Jackson’s Coffee and Gelato = a Five Star Cafe for Java and Gelato

Jackson’s Coffee and Gelato  822 W Lake St

Minneapolis, MN 55408-4624

Directions: http://www.jacksonscoffeeandgelato.com/directions.php

Yesterday was perfect autumn weather.  The bright sun splashed around all the fall colors as a gentle, occasional breeze swirled red and yellow leaves in the streets of Minneapolis.  Taking a break, I wound up on Lake Street in the Uptown neighborhood looking for a cup of Java with my friend Richard.  It had been a while since the last time I’d been in the Lyn-Lake area.  It’s a busy intersection that has seen much development and change over the last years.  The camera shop, where I had my camera repaired is long gone and replaced by a Dunn Brothers Café.  Right across the street is Jackson’s Coffee and Gelato. Richard suggested we try it.  (Oh boy! Gelato!)

This café is clean. The staff is friendly. There is Internet connection, good coffee, very good baked goods, fun décor and homemade gelato. (Italian style ice cream has lower butterfat content than ice cream.) Stop the presses; if you haven’t had gelato it’s worth your time to visit Jackson’s and try the taste of Italian culinary genius.  The gelato is creamy, tastes of fresh flavors and ingredients, and is like nothing else I have found in Minneapolis.  I tasted the Watermelon and the Mojito gelato.  They were really perfect. Who would have thunk it – watermelon?  It looked and tasted like fresh melon.  In contrast, the Mojito had several subtle flavors that I wouldn’t expect in ice cream.  It was amazing!  Delicious! Great atmosphere. Whoo Hoo!  Thanks Richard.

Now I don’t have to learn how to make gelato.  An adventure I have seriously considered recently.  There are days when I long for gelato.

The reason for this yearning is my fond memories of years ago when I lived in a town that had a gelato store – an Italian family business that had their own recipes.  It was called La Venezia. The town was picturesque with typically northern European brick streets and buildings and canals running through it.  My dog and I would walk to town and one day I went in to try the gelato.  Situated on a corner, the store had large windows and the floor and walls were tiled in white. The store was bright and inviting. There was a long serving counter and the typical ice cream parlour chairs and tables for the customers. (Picture an ice cream parlour with gelato.)  The gelato was served in a cone or a cup in the typical flavors you might expect.  One added bonus was the custom to serve the ice cream with a huge dollop of fresh whipped cream on top. (Yes, even the cones.)  The creamy consistency and flavors had me coming back on a regular basis.  The gelato makers would make certain flavors at different times of year. Oh, my dog was allowed in the store too.  She would have her own cup of vanilla gelato.  After a few times of enjoying her cup of gelato, my dog would swerve to go into the store as we passed it on the way home. I had to laugh. She knew a good thing when she ate it.  (Good thing too that I walked a lot.)  Going there was my guilty pleasure.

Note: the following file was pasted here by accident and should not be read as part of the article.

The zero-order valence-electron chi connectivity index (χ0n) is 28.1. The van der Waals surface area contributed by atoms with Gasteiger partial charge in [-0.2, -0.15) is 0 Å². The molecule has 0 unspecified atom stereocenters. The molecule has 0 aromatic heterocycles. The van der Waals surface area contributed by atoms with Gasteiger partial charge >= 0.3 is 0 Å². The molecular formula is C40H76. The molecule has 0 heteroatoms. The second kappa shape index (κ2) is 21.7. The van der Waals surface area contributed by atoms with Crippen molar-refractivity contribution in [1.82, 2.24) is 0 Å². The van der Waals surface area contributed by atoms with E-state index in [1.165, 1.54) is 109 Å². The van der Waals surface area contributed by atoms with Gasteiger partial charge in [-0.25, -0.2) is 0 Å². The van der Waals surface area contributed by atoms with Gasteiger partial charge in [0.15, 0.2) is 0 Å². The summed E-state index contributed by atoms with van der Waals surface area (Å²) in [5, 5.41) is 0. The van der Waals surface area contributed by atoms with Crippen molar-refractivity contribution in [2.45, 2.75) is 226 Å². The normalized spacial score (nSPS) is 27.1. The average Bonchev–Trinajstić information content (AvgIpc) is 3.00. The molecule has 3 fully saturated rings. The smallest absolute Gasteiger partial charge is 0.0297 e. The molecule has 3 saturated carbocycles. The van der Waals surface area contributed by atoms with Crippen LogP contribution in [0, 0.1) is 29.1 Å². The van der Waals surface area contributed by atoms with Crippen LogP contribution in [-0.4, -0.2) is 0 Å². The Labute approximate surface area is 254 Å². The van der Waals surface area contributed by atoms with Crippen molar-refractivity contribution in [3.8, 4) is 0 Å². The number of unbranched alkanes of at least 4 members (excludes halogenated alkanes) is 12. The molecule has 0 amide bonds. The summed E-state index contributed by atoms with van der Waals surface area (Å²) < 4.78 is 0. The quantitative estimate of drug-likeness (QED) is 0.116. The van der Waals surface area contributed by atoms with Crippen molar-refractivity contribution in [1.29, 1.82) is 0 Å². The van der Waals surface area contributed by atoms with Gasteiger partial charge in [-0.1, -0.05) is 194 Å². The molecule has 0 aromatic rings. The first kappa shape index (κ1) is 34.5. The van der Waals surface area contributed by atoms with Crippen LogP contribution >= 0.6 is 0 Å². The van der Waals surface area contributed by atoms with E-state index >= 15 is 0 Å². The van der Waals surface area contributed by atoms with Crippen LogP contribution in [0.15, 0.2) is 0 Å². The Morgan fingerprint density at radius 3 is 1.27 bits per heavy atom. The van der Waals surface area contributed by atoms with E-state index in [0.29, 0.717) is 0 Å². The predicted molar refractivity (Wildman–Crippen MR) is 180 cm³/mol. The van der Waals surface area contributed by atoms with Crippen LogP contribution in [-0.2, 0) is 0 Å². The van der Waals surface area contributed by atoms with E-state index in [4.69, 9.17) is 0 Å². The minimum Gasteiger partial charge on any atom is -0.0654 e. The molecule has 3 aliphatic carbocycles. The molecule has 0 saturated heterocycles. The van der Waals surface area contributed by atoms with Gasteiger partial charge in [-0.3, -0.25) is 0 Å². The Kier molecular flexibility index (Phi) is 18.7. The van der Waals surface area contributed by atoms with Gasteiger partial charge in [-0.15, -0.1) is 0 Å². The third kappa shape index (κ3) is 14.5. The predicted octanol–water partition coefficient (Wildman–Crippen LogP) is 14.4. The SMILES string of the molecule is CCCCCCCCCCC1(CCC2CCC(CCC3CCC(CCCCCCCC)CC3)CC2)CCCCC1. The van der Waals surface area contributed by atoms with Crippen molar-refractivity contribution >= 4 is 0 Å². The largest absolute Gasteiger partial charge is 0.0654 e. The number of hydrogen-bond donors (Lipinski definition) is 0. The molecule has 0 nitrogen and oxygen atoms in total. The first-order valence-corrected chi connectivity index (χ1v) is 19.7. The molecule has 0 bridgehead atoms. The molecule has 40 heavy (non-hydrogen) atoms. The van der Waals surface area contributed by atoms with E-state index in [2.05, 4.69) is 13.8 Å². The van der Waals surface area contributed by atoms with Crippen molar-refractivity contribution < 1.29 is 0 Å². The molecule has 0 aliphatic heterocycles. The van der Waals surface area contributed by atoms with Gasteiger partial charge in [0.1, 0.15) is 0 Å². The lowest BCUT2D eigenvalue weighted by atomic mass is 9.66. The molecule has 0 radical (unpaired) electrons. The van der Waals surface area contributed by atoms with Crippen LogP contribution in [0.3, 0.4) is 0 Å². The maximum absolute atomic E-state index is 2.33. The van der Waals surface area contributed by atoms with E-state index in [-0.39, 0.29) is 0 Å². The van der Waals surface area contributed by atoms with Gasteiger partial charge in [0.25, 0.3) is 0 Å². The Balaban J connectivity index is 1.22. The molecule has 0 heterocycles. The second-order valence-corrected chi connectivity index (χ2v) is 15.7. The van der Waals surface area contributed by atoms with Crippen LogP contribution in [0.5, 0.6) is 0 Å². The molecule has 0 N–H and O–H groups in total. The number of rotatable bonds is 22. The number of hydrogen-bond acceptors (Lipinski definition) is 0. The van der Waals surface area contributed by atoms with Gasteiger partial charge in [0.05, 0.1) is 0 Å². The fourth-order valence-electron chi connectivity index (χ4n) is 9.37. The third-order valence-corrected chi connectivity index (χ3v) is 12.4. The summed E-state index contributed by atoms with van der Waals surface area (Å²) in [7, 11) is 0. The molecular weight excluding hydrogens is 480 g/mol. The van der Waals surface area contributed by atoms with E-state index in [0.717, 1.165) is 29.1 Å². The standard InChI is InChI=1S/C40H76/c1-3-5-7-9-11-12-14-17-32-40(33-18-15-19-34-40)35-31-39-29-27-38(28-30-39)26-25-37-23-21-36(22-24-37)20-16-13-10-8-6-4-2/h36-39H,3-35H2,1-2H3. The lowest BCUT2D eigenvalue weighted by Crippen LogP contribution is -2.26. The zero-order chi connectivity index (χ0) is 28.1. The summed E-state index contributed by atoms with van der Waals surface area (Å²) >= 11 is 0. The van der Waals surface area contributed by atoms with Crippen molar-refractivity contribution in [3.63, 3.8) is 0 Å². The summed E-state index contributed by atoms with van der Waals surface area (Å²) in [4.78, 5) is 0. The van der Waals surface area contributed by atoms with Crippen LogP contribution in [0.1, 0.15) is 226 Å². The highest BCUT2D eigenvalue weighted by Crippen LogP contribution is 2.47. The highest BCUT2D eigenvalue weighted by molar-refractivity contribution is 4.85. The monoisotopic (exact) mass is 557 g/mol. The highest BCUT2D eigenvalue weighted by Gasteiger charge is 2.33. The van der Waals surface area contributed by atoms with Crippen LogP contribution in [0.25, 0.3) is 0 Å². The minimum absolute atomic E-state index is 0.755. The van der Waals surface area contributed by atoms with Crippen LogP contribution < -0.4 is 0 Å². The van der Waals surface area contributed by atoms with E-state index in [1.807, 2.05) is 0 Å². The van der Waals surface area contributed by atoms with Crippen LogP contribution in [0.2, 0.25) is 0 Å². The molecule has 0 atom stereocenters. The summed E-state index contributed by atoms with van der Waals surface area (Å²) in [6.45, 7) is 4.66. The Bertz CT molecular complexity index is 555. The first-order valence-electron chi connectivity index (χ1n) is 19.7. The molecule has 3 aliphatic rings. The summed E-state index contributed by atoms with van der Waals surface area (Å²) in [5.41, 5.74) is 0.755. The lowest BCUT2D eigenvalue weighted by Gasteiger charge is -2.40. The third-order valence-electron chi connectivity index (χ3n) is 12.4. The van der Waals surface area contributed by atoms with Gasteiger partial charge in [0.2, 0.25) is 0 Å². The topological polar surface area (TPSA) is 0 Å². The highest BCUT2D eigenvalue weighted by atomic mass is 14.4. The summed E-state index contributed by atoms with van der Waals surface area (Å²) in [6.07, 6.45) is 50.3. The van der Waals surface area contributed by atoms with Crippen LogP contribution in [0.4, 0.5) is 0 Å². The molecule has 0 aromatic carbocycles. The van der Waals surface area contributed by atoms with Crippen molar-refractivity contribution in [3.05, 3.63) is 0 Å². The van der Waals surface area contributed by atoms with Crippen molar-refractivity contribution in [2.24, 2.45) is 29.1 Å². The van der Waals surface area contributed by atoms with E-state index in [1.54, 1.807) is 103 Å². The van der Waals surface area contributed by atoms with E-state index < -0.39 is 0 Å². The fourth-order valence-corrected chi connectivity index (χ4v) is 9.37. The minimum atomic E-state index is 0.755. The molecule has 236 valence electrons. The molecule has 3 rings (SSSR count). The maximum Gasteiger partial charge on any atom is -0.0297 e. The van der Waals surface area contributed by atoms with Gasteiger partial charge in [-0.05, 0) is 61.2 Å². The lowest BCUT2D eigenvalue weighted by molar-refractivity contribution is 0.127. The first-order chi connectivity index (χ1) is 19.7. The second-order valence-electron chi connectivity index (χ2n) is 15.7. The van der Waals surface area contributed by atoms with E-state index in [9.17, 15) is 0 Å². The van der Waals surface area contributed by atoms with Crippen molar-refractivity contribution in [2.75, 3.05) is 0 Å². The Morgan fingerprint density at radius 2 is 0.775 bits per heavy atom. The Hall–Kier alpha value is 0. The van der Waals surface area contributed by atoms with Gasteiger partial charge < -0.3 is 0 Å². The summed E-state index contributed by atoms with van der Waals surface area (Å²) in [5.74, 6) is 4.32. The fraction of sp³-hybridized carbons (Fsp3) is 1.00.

And yesterday, well yesterday has me thinking about going back to Jackson’s again in the near future.

Enjoy a treat today!

About kunstkitchen

Visual artist and writer hunting words, languages, visions, and insight in my kitchen - connecting Art (Kunst) and culture and slow food cooking. Credits: Do not own a microwave oven and never have. Do not own a food processor. Chopped veggies in a Zen monastery for a weekend. (Seriously) Classically trained artist. Paint and draw with traditional materials. Live in the Northland where it's six months of winter. Appreciate the little things in life. Sharing food and art experiences and the lessons that my talented and generous friends have given me.
This entry was posted in Slow food and art in the kitchen and tagged , , , , , , . Bookmark the permalink.

Leave a Reply

Fill in your details below or click an icon to log in:

WordPress.com Logo

You are commenting using your WordPress.com account. Log Out / Change )

Twitter picture

You are commenting using your Twitter account. Log Out / Change )

Facebook photo

You are commenting using your Facebook account. Log Out / Change )

Google+ photo

You are commenting using your Google+ account. Log Out / Change )

Connecting to %s